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Responsible waste management


Hospital waste can cause contamination and diseases if its management is inadequate, especially infectious and sharp waste, being a risk for those who come into contact with it, as well as diseases due to occupational exposure among health personnel. To a lesser extent, chemical, pharmaceutical, and radioactive waste is also generated, as well as large quantities of common waste whose toxic particles are released into the environment around us.

Current problem

In developing countries, all waste is mixed and burned in low-tech incinerators with a high degree of pollution, or it is processed in the open air and without control, generating dioxins, mercury, and other pollutants into the atmosphere. In these countries, the lack of funds is also the greatest difficulty in ensuring optimal management of hospital waste. For this, an adequate budget must be allocated, and measures provided for its management. A highly complex hospital can generate approximately 730 kg of waste per day, a quarter of which corresponds to infectious waste. The latter can be reduced by complying with current regulations for classification and waste management, but in practice, only 50% of them are met.


If hospital waste is not incinerated, it can end up discarded with common waste, and where this occurs, there is a daily risk of contamination among those who handle it in landfills and containers, so strict measures must be taken to improve its management, especially in countries where, due to lack of investment in the area, these behaviors are common.


Minimize and segregate waste to reduce the entry of toxic substances, which constitutes correct management of the usual remaining hospital waste. Include internal management of classification, selection, identification, collection, transportation, and packaging for common, anatomical, sharps, non-anatomical, and chemical waste, establishing pre-established modes, routes, and schedules in each case. Design profitable alternative technologies that are safer and cleaner than incineration and are equally effective for their transformation. Permanent training of the personnel in charge of carrying out this institutional task since implementing sustainable practices in green hospitals becomes vital.

What's coming

Measures and procedures for hospital waste management will reduce hazardous waste, costs, environmental, and health risks. The guidelines, regulations, and obligations in this matter will be planned, which will allow us to invest in prevention and buy in a sustainable way, minimizing waste at the source before using medicines, equipment, and packaging. Environmental and human surveillance is added to permanent education in appropriate technologies with a financial cost that must be previously evaluated and managed.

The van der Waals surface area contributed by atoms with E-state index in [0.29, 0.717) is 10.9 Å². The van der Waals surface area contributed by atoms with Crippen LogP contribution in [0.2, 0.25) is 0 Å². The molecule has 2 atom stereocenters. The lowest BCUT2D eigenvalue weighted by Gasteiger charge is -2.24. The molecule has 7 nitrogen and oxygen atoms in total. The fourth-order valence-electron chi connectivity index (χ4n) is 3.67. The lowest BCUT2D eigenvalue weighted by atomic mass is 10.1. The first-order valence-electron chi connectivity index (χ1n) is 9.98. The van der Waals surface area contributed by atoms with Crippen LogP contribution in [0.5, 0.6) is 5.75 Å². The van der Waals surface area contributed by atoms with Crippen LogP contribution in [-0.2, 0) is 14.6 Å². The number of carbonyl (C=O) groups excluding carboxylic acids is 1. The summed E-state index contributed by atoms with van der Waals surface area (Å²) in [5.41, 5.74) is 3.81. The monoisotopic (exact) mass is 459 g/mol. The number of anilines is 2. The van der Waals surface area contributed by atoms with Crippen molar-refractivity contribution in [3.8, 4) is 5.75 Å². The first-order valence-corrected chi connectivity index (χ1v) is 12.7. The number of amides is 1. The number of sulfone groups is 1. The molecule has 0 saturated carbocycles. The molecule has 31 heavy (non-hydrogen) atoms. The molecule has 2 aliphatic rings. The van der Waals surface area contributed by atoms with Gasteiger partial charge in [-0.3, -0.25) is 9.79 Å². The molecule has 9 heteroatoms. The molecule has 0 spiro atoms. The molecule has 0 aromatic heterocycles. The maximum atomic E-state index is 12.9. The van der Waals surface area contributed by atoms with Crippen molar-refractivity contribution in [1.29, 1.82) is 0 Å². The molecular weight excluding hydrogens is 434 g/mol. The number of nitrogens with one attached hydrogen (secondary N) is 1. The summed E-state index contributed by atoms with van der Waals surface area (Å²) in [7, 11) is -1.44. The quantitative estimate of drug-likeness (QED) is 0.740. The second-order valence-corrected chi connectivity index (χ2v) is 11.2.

The comprehensive and adequate management of common and bio-infectious solid waste constitutes a priority in hospital management policies, which positively impacts the public health and social well-being of rural and urban institutions. Develop actions, methods, and procedures by the administrative, directive, and managerial staff of the institution that generates hospital waste to collect it internally and externally, complying with current regulations as well as its treatment and deactivation. A document issued by the generators must be designed that constitutes an organized and coherent plan of the activities necessary to guarantee the comprehensive management of hospital waste. Education and continuous training are two key elements to classify and process waste, this always results in cost reduction.

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About the authors

Marcelo Fabian Saitta is a university specialist in pediatrics belonging to a team of doctors interested in the environment and its place in health.

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Laura Silvia Adduci is a university specialist in neurosurgery belonging to a team of doctors interested in the environment and its place in health.

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María Verónica Viñas Chacior is a university specialist in general surgery belonging to a team of doctors interested in the environment and its place in health.

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Dr. Diego Balverde is an Economist at the European Central Bank and has extensive experience in climate finance. He is currently also an Advisory Member of the Council of Foreign Trade at The World Bank. Diego is very active on the international sustainability stage having attended COP27 as a Circular economy for Climate Change specialist and will also be attending the G20 Conference in India as part of the Energy, Sustainability and Climate Task Force. Diego holds a PhD in Foreign trade from Chapman University and an MBA degree from Cambridge Judge Business School.

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